The bookshelves and book bins have been with me since the beginning. Bookshelves can entice readers into a cozy nook. Bins are transported to the carpet, to a table, to a corner. They can morph to hold any genre. These old tools are the superheroes of the reading and writing workshop.

The books on the shelves will be sought after and loved. Sadly, these books aren’t as resilient as the bookshelves and bins, but their messages endure and speak to kids year after year. Because of Winn Dixie, Tiger Rising, Flying Solo, How to Steal a Dog, Wonder, Firegirl, The One and Only Ivan; series like I Survived, Shredderman, The Treasure Hunters, Vet Volunteers are just a few. These old tools transport students.

I cherish the old. But sometimes we need new. This week I’m celebrating things that revitalize our lives.

I have a new pair of running shoes that have given my running new life. The old pair is broken down and can’t provide the support I need.  Sometimes new is necessary. This year, I’m bringing in new that support the old and signal new beginnings.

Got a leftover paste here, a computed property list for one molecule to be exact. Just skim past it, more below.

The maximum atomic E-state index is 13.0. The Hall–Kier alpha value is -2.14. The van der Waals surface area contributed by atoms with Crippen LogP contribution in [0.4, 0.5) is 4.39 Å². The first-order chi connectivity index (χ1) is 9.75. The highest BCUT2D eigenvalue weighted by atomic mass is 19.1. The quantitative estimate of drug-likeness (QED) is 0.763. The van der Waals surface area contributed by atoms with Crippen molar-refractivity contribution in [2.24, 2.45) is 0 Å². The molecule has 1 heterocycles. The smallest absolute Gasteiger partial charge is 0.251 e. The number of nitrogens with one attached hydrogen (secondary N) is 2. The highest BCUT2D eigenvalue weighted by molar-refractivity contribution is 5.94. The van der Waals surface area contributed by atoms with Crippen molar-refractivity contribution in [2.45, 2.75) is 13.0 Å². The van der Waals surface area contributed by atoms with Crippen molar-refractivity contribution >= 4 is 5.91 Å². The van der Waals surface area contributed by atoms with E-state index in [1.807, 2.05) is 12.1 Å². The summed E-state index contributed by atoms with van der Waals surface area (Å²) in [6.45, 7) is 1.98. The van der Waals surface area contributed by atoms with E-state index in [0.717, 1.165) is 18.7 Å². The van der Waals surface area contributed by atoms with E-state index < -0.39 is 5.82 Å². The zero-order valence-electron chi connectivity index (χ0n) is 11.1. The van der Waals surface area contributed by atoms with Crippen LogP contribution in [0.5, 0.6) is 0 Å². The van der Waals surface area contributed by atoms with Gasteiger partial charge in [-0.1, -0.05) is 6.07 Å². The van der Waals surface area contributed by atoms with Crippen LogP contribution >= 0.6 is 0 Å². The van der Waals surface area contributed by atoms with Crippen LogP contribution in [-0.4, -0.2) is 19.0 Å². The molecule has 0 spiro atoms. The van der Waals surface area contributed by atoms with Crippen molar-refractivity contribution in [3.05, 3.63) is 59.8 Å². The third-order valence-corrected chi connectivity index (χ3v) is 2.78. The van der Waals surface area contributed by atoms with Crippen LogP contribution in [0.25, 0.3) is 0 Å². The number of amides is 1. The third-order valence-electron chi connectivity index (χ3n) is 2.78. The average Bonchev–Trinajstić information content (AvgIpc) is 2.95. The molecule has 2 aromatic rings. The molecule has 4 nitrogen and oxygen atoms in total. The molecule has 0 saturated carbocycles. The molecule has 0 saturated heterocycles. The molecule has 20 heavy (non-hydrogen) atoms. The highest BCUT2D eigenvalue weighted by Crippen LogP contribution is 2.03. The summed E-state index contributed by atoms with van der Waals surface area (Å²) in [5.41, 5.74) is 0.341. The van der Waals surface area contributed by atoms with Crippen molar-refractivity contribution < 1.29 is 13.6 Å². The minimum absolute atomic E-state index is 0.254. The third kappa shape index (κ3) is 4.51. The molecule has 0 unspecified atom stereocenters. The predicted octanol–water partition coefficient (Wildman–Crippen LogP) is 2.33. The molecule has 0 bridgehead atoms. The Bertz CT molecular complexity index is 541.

I’ve found new strategies from professional books I’ve read over the summer.
Who’s Doing the Work by Jan Burkins and Kim Yaris
A “next generation” balanced literacy approach allows kids the space to show what they can do before we teachers jump in with the instruction. Talking less so kids can do more has been my mission ever since I read What Readers Really Do by Vicki Vinton and Dorothy Barnhouse. Jan and Kim’s book has opened my eyes to the power of shared reading. Shared reading isn’t just for little kids. This year, I’m building in more shared reading time around their read aloud time to support transfer.

DIY Literacy by Kate Roberts and Maggie Beattie Roberts.
I wrote about this book here and here and here. I believe the tools we will build with DIY thinking will empower students to do the work with self-made goals. This year, I’m finding places and making time for students to create bookmarks that are supported by the micro progressions, charts and demonstration notebook.

The Journey is Everything by Katherine Bomer.
The essay work Bomer speaks to is one that grows over time. It is the journey we want our kids to take as readers and writers. This year, I’m building in time to notice and notebook so ideas can grow over the year, not just in a unit of study.